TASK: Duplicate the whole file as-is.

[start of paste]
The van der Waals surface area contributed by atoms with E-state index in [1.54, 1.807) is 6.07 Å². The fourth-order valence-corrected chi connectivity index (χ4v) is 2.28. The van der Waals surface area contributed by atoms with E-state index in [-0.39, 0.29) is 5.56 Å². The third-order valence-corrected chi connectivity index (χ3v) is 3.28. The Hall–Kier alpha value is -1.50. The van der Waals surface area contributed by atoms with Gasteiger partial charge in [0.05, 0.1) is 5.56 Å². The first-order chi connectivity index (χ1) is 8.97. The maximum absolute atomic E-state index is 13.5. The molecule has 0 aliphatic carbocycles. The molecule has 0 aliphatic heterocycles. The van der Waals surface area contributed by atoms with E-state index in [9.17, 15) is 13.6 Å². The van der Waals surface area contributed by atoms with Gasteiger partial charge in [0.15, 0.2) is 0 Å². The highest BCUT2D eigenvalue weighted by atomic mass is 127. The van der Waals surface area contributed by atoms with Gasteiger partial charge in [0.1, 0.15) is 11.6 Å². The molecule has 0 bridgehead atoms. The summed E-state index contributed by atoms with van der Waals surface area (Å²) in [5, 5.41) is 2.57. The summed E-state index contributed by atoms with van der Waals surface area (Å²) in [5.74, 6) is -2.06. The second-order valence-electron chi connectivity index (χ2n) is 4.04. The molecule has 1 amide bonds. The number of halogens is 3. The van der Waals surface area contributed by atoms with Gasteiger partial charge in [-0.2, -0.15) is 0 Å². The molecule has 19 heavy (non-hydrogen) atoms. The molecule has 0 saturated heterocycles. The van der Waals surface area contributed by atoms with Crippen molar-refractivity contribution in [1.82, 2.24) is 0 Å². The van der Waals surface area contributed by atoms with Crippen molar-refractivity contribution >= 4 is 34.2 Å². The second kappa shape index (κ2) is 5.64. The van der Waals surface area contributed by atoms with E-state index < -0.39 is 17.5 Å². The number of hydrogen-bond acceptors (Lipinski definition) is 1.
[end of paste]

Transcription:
The van der Waals surface area contributed by atoms with E-state index in [1.54, 1.807) is 6.07 Å². The fourth-order valence-corrected chi connectivity index (χ4v) is 2.28. The van der Waals surface area contributed by atoms with E-state index in [-0.39, 0.29) is 5.56 Å². The third-order valence-corrected chi connectivity index (χ3v) is 3.28. The Hall–Kier alpha value is -1.50. The van der Waals surface area contributed by atoms with Gasteiger partial charge in [0.05, 0.1) is 5.56 Å². The first-order chi connectivity index (χ1) is 8.97. The maximum absolute atomic E-state index is 13.5. The molecule has 0 aliphatic carbocycles. The molecule has 0 aliphatic heterocycles. The van der Waals surface area contributed by atoms with E-state index in [9.17, 15) is 13.6 Å². The van der Waals surface area contributed by atoms with Gasteiger partial charge in [0.15, 0.2) is 0 Å². The highest BCUT2D eigenvalue weighted by atomic mass is 127. The van der Waals surface area contributed by atoms with Gasteiger partial charge in [0.1, 0.15) is 11.6 Å². The molecule has 0 bridgehead atoms. The summed E-state index contributed by atoms with van der Waals surface area (Å²) in [5, 5.41) is 2.57. The summed E-state index contributed by atoms with van der Waals surface area (Å²) in [5.74, 6) is -2.06. The second-order valence-electron chi connectivity index (χ2n) is 4.04. The molecule has 1 amide bonds. The number of halogens is 3. The van der Waals surface area contributed by atoms with Gasteiger partial charge in [-0.2, -0.15) is 0 Å². The molecule has 19 heavy (non-hydrogen) atoms. The molecule has 0 saturated heterocycles. The van der Waals surface area contributed by atoms with Crippen molar-refractivity contribution in [1.82, 2.24) is 0 Å². The van der Waals surface area contributed by atoms with Crippen molar-refractivity contribution >= 4 is 34.2 Å². The second kappa shape index (κ2) is 5.64. The van der Waals surface area contributed by atoms with E-state index < -0.39 is 17.5 Å². The number of hydrogen-bond acceptors (Lipinski definition) is 1.